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Science News About Anxiety Disorders

Bullying Exerts Psychiatric Effects Into Adulthood

Science Update

Bullying Exerts Psychiatric Effects Into Adulthood

Once considered a childhood rite of passage, bullying lingers well into adulthood. Bullies and victims alike are at risk for psychiatric problems such as anxiety, depression, substance abuse, and suicide when they become adults, reported a study partially funded by the National Institute of Mental Health (NIMH) that was published in the April issue of JAMA Psychiatry.

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NIMH’s Dr. Aleksandra Vicentic: Sleep Brain Wave Key to Conquering Fear Memories

Science Update

Dr. Aleksandra Vicentic

An NIMH-funded research study in rats identifies a specific group of cells in the brainstem whose activation during rapid eye movement (REM) sleep helped in eradicating unwanted memories, paving the way for future therapeutics for these disorders.

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Brain Imaging Predicts Psychotherapy Success in Patients with Social Anxiety Disorder

Science Update

fMRI brain scan

Brain imaging might soon predict which treatment options would work best for patients with social phobia.

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Switching Off a Specific Brain Region Can Alter Ingrained Habits in Rats

Science Update

rat in a maze

Old habits may die hard, but we might be able to turn them off by targeting a specific brain region. Such a discovery could help us find better ways of controlling addiction or certain mental disorders like obsessive compulsive disorder.

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Brain Hubs Boil When Hoarders Face Pitching Their Own Stuff

Press Release

anterior cingulate cortex in hoarders

In patients with hoarding disorder, parts of a decision-making brain circuit under-activated when dealing with others’ possessions, but over-activated when deciding whether to keep or discard their own things.

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Pattern Recognition Technology May Help Predict Future Mental Illness in Teens

Science Update

MRI machine

Computer programs that automatically spot patterns in data may help predict a person’s risk for future mental disorders.

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Computer-Based Treatment Eases Anxiety Symptoms in Children

Science Update

girl_uses_laptop.jpg

Results from a small clinical trial suggest that it might be possible, using computer-based training, to help children with anxiety shift their attention away from threat.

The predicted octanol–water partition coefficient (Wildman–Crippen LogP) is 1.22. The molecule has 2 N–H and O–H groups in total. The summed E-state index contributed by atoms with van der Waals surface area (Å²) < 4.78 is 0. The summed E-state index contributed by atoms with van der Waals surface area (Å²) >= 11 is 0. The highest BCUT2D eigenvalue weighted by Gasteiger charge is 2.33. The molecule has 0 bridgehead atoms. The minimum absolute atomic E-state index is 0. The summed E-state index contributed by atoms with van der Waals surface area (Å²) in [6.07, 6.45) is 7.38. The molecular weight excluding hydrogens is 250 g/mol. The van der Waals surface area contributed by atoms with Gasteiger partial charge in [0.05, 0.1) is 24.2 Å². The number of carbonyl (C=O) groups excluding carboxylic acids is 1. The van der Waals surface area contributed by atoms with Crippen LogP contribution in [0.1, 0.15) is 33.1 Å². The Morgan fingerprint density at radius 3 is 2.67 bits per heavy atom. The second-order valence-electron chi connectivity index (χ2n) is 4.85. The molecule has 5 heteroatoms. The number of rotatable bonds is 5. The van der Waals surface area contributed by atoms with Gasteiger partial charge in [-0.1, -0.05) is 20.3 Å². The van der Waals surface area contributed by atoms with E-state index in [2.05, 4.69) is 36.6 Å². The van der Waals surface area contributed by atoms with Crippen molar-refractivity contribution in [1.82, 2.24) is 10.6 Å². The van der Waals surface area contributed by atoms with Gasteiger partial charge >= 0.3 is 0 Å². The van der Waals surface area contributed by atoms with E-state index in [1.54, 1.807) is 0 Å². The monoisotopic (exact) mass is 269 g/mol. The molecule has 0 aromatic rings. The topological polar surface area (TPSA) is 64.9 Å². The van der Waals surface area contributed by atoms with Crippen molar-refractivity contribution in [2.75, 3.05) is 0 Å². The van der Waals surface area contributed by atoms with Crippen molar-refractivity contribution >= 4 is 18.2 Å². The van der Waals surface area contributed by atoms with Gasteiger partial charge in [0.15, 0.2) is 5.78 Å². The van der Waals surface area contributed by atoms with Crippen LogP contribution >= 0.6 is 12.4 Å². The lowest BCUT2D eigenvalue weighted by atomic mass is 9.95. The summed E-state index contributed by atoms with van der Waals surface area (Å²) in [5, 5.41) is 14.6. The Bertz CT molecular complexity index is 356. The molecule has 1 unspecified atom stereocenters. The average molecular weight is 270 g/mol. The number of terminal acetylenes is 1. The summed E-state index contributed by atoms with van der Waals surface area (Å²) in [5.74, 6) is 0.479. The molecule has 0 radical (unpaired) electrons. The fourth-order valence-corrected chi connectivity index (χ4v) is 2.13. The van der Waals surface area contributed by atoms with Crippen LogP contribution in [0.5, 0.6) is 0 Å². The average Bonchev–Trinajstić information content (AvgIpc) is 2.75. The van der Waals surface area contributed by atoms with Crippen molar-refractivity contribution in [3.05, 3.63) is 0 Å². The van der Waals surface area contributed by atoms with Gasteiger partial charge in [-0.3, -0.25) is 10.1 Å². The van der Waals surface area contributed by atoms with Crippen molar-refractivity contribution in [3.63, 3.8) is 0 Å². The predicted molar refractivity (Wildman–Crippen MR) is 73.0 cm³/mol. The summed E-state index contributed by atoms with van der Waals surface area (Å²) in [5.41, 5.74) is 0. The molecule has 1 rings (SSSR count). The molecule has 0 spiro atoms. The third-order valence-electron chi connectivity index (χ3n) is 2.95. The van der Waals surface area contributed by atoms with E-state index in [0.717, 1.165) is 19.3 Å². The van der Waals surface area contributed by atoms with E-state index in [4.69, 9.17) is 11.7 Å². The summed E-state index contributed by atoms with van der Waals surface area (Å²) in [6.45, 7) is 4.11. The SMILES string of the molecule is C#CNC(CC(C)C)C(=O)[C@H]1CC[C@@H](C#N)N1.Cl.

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National Survey Dispels Notion that Social Phobia is the Same as Shyness

Science Update

teen waiting to get on the bus

Normal human shyness is not being confused with the psychiatric anxiety disorder known as social phobia, according to an NIMH survey comparing the prevalence rates of the two among U.S. youth.

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Adding Psychotherapy to Medication Treatment Improves Outcomes in Pediatric OCD

Science Update

Woman and girl talking about doc thumbnail

Youth with obsessive compulsive disorder (OCD) who are already taking antidepressant medication benefit by adding a type of psychotherapy called cognitive behavior therapy (CBT), according to an NIMH-funded study published September 21, 2011, in the Journal of the American Medical Association.

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Teen Brain Less Discerning of Threat vs. Safety, More Vulnerable to Stress

Science Update

sample images from the threat learning task

Teen brains rely on early-maturing brain structures that process fear differently than adult brains, according to an NIMH-funded study. As a result, teens may have more difficulty than adults in differentiating between danger and safety, leading to more pervasive stress and anxiety. The study was published online ahead of print on February 23, 2011, in the Proceedings of the National Academy of Sciences.

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Light Switches Brain Pathway On-and-Off to Dissect How Anxiety Works

Science Update

neurons

Scientists, for the first time, have switched anxiety on-and-off in active animals by shining light at a brain pathway. Instinctively reclusive mice suddenly began exploring normally forbidding open spaces when a blue laser activated the pathway – and retreated into a protected area when it dimmed. By contrast, anxiety-like behaviors increased when an amber laser inhibited the same pathway.